Roche's Competitive Advantage

Apr 11 2014, 8:18am CDT | by

Roche Holdings has managed to grow its revenues and earnings at an impressive rate, whereas other big pharmaceutical firms have suffered due to several major drugs losing patent protection. Roche has distinguished itself due to its focus on biotechnology research and development (R&D) and leadership in oncology (cancer therapeutics). Given that the R&D productivity has declined over the years as far as small molecules are concerned, and the fact that there is a visible shift towards targeted therapies, Roche stands to gain. In this analysis we’ll look at Roche’s competitive advantage and how it fits in the shifting pharmaceutical landscape.

Our price estimate for Roche stands at $36.80, which is roughly inline with the market price.

See our complete analysis for Roche

Dominance In The Growing Cancer Market
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Roche has one of the strongest and most profitable drug portfolios in cancer therapeutics market. Three of its major drugs Rituxan/MabThera, Avastin and Herceptin are used for treating a variety of cancer forms including blood cancer, breast cancer and colorectal cancer. The combined sales from these drugs stood at over CHF 19.28 billion in 2013, or roughly $21.8 billion at the current exchange rate. This accounted for around 53% of Roche’s total pharmaceutical revenues during the year. Additionally, its total oncology (cancer therapeutics) sales constituted roughly 62% of its pharmaceuticals business which clearly showcases Roche’s success in this area. Despite the fact that individual sales of Rituxan/MabThera, Avastin and Herceptin stood between $6.8 and $7.8 billion, their growth was still healthy. Avastin saw its revenues jump by 13% in 2013 due to its demand for the treatment of ovarian cancer in Europe and increased use for colorectal cancer in both, Europe and the U.S.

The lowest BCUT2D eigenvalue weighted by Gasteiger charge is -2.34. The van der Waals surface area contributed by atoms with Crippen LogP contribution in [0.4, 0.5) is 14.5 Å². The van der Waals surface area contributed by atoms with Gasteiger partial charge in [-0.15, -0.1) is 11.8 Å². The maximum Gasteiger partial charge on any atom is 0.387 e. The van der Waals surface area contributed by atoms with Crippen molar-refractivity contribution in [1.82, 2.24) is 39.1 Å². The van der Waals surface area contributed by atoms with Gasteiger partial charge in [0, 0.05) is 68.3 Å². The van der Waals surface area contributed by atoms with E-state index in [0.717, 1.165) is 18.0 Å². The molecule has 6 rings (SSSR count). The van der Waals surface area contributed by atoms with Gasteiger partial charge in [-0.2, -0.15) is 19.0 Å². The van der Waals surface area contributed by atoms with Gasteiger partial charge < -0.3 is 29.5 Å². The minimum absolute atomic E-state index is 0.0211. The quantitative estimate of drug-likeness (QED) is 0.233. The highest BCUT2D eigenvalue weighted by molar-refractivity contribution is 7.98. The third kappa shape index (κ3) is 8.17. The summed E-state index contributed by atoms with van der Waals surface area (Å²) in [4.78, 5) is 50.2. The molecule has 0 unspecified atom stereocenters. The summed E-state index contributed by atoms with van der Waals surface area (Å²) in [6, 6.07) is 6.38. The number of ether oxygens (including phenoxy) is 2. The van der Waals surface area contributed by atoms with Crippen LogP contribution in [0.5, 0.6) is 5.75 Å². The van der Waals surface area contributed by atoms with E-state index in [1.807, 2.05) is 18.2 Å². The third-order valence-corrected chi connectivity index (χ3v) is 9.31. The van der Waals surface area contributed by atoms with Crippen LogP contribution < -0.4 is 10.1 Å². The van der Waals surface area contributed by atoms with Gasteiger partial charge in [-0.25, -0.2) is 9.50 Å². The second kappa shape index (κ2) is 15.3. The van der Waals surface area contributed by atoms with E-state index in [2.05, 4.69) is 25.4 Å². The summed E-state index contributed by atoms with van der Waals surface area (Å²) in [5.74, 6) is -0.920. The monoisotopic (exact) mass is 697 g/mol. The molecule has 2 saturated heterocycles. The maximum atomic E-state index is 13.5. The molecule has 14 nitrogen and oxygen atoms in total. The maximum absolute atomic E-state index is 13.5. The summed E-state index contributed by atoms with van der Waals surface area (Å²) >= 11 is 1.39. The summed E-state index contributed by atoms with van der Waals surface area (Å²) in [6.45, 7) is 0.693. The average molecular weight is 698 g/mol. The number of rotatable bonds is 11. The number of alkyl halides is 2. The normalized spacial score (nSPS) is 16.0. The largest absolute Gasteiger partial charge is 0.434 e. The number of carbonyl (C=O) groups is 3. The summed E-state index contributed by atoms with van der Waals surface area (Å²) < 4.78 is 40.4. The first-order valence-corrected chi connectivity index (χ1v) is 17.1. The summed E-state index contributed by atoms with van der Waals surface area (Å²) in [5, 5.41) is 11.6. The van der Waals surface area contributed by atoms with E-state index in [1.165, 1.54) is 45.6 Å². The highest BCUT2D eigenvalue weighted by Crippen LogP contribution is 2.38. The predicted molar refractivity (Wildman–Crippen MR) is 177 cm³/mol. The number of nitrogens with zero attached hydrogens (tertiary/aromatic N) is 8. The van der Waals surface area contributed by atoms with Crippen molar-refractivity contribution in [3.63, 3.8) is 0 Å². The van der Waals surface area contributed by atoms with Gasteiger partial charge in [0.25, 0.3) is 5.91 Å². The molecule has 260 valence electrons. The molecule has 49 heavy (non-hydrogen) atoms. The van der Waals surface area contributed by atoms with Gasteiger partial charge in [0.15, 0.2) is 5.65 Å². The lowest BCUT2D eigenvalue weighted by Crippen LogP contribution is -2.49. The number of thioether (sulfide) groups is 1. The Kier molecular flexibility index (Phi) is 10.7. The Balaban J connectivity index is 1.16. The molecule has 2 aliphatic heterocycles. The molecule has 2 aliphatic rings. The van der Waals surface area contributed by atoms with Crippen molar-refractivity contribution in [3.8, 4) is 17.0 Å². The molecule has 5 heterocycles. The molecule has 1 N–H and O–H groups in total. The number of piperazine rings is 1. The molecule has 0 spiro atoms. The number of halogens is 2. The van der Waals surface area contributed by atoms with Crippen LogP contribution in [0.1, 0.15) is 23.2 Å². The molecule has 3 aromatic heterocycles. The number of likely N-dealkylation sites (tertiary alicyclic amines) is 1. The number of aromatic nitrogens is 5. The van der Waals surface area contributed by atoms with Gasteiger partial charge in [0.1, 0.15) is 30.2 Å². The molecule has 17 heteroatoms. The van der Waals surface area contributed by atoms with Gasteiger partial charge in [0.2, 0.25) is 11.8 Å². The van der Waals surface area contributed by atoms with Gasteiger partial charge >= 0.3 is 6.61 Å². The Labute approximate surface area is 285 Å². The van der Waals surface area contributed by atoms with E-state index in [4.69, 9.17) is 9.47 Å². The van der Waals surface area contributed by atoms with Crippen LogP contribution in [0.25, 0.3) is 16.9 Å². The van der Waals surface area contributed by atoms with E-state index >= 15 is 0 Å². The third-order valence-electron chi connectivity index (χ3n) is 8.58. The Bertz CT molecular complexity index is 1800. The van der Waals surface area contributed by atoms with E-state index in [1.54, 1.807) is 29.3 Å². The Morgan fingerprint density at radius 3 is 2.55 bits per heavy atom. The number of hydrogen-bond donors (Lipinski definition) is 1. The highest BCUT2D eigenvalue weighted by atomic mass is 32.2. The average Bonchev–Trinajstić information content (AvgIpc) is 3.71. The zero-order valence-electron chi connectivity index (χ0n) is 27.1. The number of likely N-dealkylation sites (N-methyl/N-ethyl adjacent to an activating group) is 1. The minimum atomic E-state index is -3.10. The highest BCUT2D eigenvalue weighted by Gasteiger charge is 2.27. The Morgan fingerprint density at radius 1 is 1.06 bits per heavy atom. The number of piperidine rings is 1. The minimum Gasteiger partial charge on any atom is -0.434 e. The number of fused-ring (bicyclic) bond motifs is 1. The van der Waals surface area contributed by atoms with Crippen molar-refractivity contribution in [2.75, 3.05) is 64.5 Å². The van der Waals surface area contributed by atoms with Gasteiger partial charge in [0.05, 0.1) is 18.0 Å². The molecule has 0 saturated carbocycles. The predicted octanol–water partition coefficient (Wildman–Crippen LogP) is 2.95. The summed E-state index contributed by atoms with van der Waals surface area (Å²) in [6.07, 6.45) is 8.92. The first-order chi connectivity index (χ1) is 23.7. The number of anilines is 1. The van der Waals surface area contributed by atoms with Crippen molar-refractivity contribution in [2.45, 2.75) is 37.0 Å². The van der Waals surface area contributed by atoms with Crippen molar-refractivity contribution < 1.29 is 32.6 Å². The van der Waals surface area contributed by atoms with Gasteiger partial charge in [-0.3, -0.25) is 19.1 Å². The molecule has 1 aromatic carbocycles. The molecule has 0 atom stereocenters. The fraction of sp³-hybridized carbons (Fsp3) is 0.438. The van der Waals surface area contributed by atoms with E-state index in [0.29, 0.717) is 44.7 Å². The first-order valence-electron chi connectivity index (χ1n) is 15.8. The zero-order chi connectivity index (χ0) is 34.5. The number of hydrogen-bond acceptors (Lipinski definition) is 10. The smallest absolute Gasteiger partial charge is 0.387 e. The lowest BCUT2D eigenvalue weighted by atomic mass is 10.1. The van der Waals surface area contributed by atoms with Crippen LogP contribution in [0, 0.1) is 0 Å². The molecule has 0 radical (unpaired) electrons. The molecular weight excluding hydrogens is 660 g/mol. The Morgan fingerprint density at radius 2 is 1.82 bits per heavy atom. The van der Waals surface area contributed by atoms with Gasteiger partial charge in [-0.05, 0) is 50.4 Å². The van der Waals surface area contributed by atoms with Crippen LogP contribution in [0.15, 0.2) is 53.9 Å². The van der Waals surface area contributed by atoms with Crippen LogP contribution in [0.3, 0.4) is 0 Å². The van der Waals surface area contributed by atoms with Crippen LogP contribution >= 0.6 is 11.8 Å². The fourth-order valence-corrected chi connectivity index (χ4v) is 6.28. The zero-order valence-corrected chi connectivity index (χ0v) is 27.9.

The opportunity in oncology comes from the fact that global incidence of cancer is expected to increase from about 12.7 million in 2008 to 21.3 million in 2030. In addition, the number of deaths is likely to show a similar growth trajectory as depicted in the chart below. Treating Cancer can be tricky as it is a not a single disease, and has more than 200 types and thousands of subtypes affecting more than 60 organs. This means that the medicines have to be very specific and targeted. Being the biggest biotech firm in the world with a strong technical know-how, Roche has developed several biologics to treat cancer. Unlike small molecule drugs, biologics tend to be more targeted and attach themselves to specific cell receptors associated with the disease process.

Biologics Are The Way To Go As Small Molecule Drug R&D Productivity Declines
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Roche has maintained strong focus on biotech research and development (R&D), especially since its acquisition of Genentech. In both absolute terms and as a percentage of revenues, it spends more amount on R&D activities as compared to its competitors such as Pfizer, Merck and Johnson & Johnson. The company currently has 14 biopharmaceutical drugs in the market and another 39 investigational biopharmaceuticals in its drug pipeline. Additionally, seven of its 10 highest selling drugs are biopharmaceuticals. Given that R&D productivity has declined for small molecule drugs over the last few years, biologics may be the way to go. The shift is clear as 71% of the revenue generated by top 10 drugs in 2012 came from biotech products.

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